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tkay11

Tyes, slings and halliards on a 1763 revenue cutter

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I'm still beavering away at working out the rigging for my Sherbourne cutter of 1763. For reasons given in my build log, I decided to go with the rigging plan shown by Petersson in his book on rigging period fore and aft craft -- rather than the plan shown with the kit. However, this has led me to a few puzzles, current of which is how the lower yard was held.

 

Having prepared the shrouds, backstays and Burton pendants, I was looking at the plans for holding the lower yard. Petersson shows the following:

 

post-229-0-04073200-1444764233_thumb.jpg

 

This leaves me puzzled as to how the yard was lowered or raised if just a sling was used. The books I have don't give me a straight answer. Several, such as those by Marquardt, show halliards with blocks (as do the plans for the Sherbourne). Others show just a sling, as does zu Mondfeld:

 

post-229-0-35147300-1444764756.jpg

 

Models in the Royal Dockyard at Chatham show some with a halliard and blocks, whilst others show just a simple sling. Thus a model of a 1763 cutter in Chatham shows the lower yard with a halliard and blocks as follows:

 

post-229-0-18201600-1444764484_thumb.jpg

 

I'd be grateful if someone could explain to me whether tyes with blocks were used instead of slings (or vice versa), or whether a ship could be fitted with either (depending on circumstances), or whether both were used together. I have a feeling I'm missing out on understanding function here, so any guidance will, as always, be very welcome!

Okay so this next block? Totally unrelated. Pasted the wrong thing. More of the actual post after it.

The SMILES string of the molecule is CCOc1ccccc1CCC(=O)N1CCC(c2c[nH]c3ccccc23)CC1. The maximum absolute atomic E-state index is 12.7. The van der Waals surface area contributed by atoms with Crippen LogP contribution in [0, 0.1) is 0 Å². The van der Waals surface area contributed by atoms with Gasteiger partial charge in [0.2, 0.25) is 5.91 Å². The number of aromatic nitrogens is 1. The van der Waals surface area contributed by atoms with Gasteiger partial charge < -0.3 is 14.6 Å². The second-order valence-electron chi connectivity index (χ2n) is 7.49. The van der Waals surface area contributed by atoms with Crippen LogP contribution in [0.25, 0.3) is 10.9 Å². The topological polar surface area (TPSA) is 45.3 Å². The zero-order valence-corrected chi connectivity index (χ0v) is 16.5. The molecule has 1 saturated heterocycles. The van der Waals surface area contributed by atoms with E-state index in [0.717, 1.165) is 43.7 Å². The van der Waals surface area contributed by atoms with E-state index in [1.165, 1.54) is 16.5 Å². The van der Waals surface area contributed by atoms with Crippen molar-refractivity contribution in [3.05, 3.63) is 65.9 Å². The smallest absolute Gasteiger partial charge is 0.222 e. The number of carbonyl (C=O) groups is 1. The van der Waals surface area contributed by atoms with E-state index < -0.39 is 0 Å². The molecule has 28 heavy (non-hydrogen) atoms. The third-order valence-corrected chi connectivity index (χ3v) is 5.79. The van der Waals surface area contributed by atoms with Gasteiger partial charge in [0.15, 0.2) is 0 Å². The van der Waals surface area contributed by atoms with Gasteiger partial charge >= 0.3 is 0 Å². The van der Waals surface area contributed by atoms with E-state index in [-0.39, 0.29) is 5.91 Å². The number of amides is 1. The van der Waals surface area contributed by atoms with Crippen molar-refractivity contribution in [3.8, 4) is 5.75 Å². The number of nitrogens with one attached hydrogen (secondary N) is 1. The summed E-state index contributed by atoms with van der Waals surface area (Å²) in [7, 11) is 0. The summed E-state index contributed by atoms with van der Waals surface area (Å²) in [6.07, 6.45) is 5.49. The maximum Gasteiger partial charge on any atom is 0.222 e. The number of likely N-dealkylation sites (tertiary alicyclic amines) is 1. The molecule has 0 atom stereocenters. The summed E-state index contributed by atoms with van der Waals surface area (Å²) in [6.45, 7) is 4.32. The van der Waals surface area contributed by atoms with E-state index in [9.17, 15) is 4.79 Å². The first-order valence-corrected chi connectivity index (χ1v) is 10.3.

Thanks

 

Tony

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Someone may offer corrections on this because I am not as familiar with fore and aft rigs, but I believe your answer is both were used.  There has to be a means of hoisting the yard up into place.  That is the halyard, whether it be rigged as a tye or jeers.  Once the yard was hoisted to its proper height the slings were passed.  Often the jeers were slacked off slightly so that the yard hung mostly by the slings. This relieved the strain on the tackles.  Since this yard is not often struck or shifted the sling is semi-permanent and set up with lashings.  The slings had the added benefit of holding up the yard if the halyard was shot away in battle.

 

Regards, 

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  It would be nice to have a table showing what the diameter of line would be required for a variety of different length yards.

I know modern ropes come with information on breaking strength and SOME modern line is vegetable fiber line, but I would like to see a table with it all laid out for the lazier sort of ship model builder, someone like myself for instance. 

Then it makes me wonder what the all up weight for a yard and all its gear and a wet canvas sail would be for given sizes. Intangible stuff like the plunging motion of the ship and the pressure of the wind would make it hard to come up with minimum safe rope diameters…..

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When I saw this question it occurred to me, just like Henry mentioned, that the sling is 'temporary' and that, when the yard needed to be lowered, the halyard would raise the yard a bit so the sling could be slipped over the back side of the mast.

The main yard would seldom be lowered to the deck unless damaged, in which case the sling would be cut.

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